In conclusion, it is widely accepted that BECTS and epileptic encephalopathy with CSWS are the edges of a spectrum in which the most frequent and diffused IEDs during sleep seem to result in the more severe behavioral and cognitive deficits (Stephani and Carlsson 2006; Kramer et al. 2009; Moeller et al. 2013). The nosological limits between these two conditions are thus somewhat arbitrary.
Epileptic encephalopathy with CSWS is one of the childhood focal epileptic syndromes. According to the terminology revised in 2010 (Berg et al. 2010), the underlying aetiology allows classifying patients within one of the following three subgroups: structural/metabolic, genetic, and unknown. The subgroup of unknown aetiology is the most important, representing more than half of the patients. Patients with structural brain lesions identified on magnetic resonance imaging (MRI) are in the structural/metabolic subgroup and represent approximately 20% of the cases. Lesions are usually antenatal cortical malformations (polymicrogyria) or ante/perinatal cortical destructive lesions, but may also be purely subcortical, the association between thalamic perinatal injury and CSWS being well recognized (Guerrini et al. 1998; Guzzetta et al. 2005). These cases have usually preexisting signs of cerebral palsy. Within this subgroup are also patients with preexisting motor and cognitive deficiencies related to chromosomal anomalies (15q deletion for instance) or genetic syndromes such as Rett syndrome (Van Bogaert et al. 2006). In the genetic subgroup are patients with a demonstrated genetic mutation, but those with mutations associated with structural brain lesions (tubulin genes for instances) and those with chromosomal deletions and preexisting psychomotor delay do not belong to this subgroup. Up to now, there is only one gene demonstrated as pathogenic in the genetic subgroup. This gene is called GRIN2A. Mutations of GRIN2A have been identified by three independent research groups (Carvill et al. 2013, Lesca et al. 2013, and Lemke et al. 2013). Patients with GRIN2A mutations represented about 10% to 20% of cohorts of patients with epileptic encephalopathy with CSWS and normal MRI. Phenotypes are LKS or atypical BECTS, but some patients have a typical BECTS phenotype, further underlying the overlap between these two epileptic syndromes. GRIN2A encodes the N-methyl-D-aspartate (NMDA) glutamate receptor a2 subunit, GluN2A. Patients have either inherited or de novo mutations, which affect NMDA receptor function.
Pathophysiology of cognitive regression
Epileptic encephalopathy with CSWS is one of the best illustrations of the concept of epileptic encephalopathy, that is, conditions in which epileptiform abnormalities may contribute to progressive cognitive dysfunction, so that early effective intervention may improve developmental outcome (Engel 2006; Berg et al. 2010). Indeed, clinical improvement is evident and sometimes impressive when treatment results in EEG normalization, even in lesion-related cases (Guerrini et al. 1998; Aeby et al. 2005; Guzzetta et al. 2005; Buzatu et al. 2009; Peltola et al. 2011).
It should be noted that complete normalization of the sleep EEG is not always mandatory to obtain clinical improvement. Indeed, besides the percentage of spike–wave complexes during non-rapid eye movement sleep, the diffusion of the epileptic activity over the whole scalp is also important to consider, as children with diffuse CSWS may show spectacular clinical improvement under treatment even if a focus of spikes persists during a high percentage of sleep time (Aeby et al. 2005; Buzatu et al. 2009).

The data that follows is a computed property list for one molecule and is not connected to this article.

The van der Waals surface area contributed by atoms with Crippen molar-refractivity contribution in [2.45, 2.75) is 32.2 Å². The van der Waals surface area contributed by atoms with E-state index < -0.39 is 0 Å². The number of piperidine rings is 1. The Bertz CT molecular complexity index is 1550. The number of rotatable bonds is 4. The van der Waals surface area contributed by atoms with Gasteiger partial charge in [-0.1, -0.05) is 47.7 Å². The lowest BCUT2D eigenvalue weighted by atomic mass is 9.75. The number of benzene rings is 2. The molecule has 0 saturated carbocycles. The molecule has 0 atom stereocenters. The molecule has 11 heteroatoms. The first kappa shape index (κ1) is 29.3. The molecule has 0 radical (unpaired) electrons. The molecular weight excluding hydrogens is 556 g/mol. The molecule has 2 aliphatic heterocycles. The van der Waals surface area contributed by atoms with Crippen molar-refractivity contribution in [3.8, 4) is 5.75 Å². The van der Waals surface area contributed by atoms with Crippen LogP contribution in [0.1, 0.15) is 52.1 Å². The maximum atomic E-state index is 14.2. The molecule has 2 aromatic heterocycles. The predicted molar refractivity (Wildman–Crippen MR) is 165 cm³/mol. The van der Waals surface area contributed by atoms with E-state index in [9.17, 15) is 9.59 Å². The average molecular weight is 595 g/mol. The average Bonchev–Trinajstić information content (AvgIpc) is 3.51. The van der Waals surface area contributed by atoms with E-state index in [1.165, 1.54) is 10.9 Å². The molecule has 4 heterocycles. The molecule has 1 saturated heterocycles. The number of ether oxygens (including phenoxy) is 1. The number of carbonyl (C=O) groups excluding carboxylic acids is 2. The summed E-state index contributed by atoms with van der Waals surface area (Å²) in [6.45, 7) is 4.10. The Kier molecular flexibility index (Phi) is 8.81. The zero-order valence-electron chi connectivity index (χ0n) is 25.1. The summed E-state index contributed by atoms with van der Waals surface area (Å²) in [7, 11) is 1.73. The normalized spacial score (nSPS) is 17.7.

The initial hypothesis of a “functional ablation” of eloquent cortical areas by the “persistent convulsive discharge” to explain the neuropsychological impairment, as proposed more than half a century ago by Landau and Kleffner (1957), remains the most largely accepted hypothesis. However, some observations are not fully explained by this theory. First, the temporal association between CSWS on EEG and neurological regression is not always strict (Rapin et al. 1977; Hirsch et al. 1990; Van Bogaert et al. 2013). This suggests that other factors, for example, autoimmune factors as suggested by the response to corticosteroids (see the Treatment section below), could impact on language and cognition in some patients. Second, if some authors found strict association between the pattern of neuropsychological impairment and the location of interictal focus, others did not. Indeed, patients showing clinical frontal dysfunction but a parietal epileptic focus have been reported (De Tiege et al. 2004). This discrepancy can be explained regarding the pathophysiological model that emerged from positron emission tomography with [18F]-fluorodeoxyglucose (FDG-PET) data obtained at the awake state in children at the active phase of the disease as well as at remission. Those studies demonstrated that the acute phase of CSWS is characterized by a metabolic pattern associating regional increase(s) and decrease(s) in glucose metabolism in distinct brain areas, with heterogeneous location of the abnormalities across patients (Fig 13.1) (De Tiege et al. 2004; De Tiege et al. 2008). The combination of magnetoencephalography and FDG-PET demonstrated that focal hypermetabolism was related to the onset or the propagation sites of spike–wave discharges, whereas hypometabolic areas were not involved in the epileptic network as such (De Tiege et al. 2013). At the group level, hypometabolism occurred in regions that belong to the default network (prefrontal and posterior cingulate cortices, parahippocampal gyrus and precuneus) (Ligot et al. 2014). The pathophysiological model proposed to explain these findings is based on the “surrounding and remote inhibition theory,” which suggests the existence of epilepsy-induced inhibition of neurons that surround or are remote from the hypermetabolic epileptic focus and connected with it via cortico-cortical or polysynaptic pathways (Bruehl and Witte1995; Schwartz and Bonhoeffer 2001). The validity of this model in epileptic encephalopathy with CSWS is supported by (1) the evidence of altered effective connectivity between hyper- and hypometabolic areas, suggesting that the level of metabolic activity in hypometabolic areas is related to the epilepsy-induced metabolic changes in the hypermetabolic ones (De Tiege et al. 2004; De Tiege et al. 2008; Ligot et al. 2014) and (2) the complete or almost complete parallel regression of hypermetabolic and hypometabolic abnormalities at recovery from CSWS (De Tiege et al. 2008).